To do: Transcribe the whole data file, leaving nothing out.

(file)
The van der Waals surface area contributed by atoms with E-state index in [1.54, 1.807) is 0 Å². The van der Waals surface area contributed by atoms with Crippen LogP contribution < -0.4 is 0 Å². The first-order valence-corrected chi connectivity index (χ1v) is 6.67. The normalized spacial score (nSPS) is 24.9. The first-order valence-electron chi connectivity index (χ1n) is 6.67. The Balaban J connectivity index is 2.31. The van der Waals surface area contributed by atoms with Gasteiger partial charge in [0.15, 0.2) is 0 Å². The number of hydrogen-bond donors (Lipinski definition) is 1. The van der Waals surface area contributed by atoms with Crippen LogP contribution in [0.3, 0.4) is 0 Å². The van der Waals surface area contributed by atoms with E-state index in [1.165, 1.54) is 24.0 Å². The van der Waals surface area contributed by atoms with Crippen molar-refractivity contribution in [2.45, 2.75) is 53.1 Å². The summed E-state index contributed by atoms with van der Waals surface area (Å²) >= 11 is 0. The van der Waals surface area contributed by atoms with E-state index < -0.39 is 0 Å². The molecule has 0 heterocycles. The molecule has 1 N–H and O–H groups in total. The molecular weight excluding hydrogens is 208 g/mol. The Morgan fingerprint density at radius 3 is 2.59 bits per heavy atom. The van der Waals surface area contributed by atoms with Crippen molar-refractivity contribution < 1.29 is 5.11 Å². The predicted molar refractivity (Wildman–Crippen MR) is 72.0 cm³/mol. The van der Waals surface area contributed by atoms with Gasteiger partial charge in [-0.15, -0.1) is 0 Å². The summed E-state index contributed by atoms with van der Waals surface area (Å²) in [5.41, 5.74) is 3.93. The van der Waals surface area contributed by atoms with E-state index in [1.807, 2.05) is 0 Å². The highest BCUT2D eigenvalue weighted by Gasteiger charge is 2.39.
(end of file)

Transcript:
The van der Waals surface area contributed by atoms with E-state index in [1.54, 1.807) is 0 Å². The van der Waals surface area contributed by atoms with Crippen LogP contribution < -0.4 is 0 Å². The first-order valence-corrected chi connectivity index (χ1v) is 6.67. The normalized spacial score (nSPS) is 24.9. The first-order valence-electron chi connectivity index (χ1n) is 6.67. The Balaban J connectivity index is 2.31. The van der Waals surface area contributed by atoms with Gasteiger partial charge in [0.15, 0.2) is 0 Å². The number of hydrogen-bond donors (Lipinski definition) is 1. The van der Waals surface area contributed by atoms with Crippen LogP contribution in [0.3, 0.4) is 0 Å². The van der Waals surface area contributed by atoms with E-state index in [1.165, 1.54) is 24.0 Å². The van der Waals surface area contributed by atoms with Crippen molar-refractivity contribution in [2.45, 2.75) is 53.1 Å². The summed E-state index contributed by atoms with van der Waals surface area (Å²) >= 11 is 0. The van der Waals surface area contributed by atoms with E-state index < -0.39 is 0 Å². The molecule has 0 heterocycles. The molecule has 1 N–H and O–H groups in total. The molecular weight excluding hydrogens is 208 g/mol. The Morgan fingerprint density at radius 3 is 2.59 bits per heavy atom. The van der Waals surface area contributed by atoms with Crippen molar-refractivity contribution < 1.29 is 5.11 Å². The predicted molar refractivity (Wildman–Crippen MR) is 72.0 cm³/mol. The van der Waals surface area contributed by atoms with Gasteiger partial charge in [-0.15, -0.1) is 0 Å². The summed E-state index contributed by atoms with van der Waals surface area (Å²) in [5.41, 5.74) is 3.93. The van der Waals surface area contributed by atoms with E-state index in [1.807, 2.05) is 0 Å². The highest BCUT2D eigenvalue weighted by Gasteiger charge is 2.39.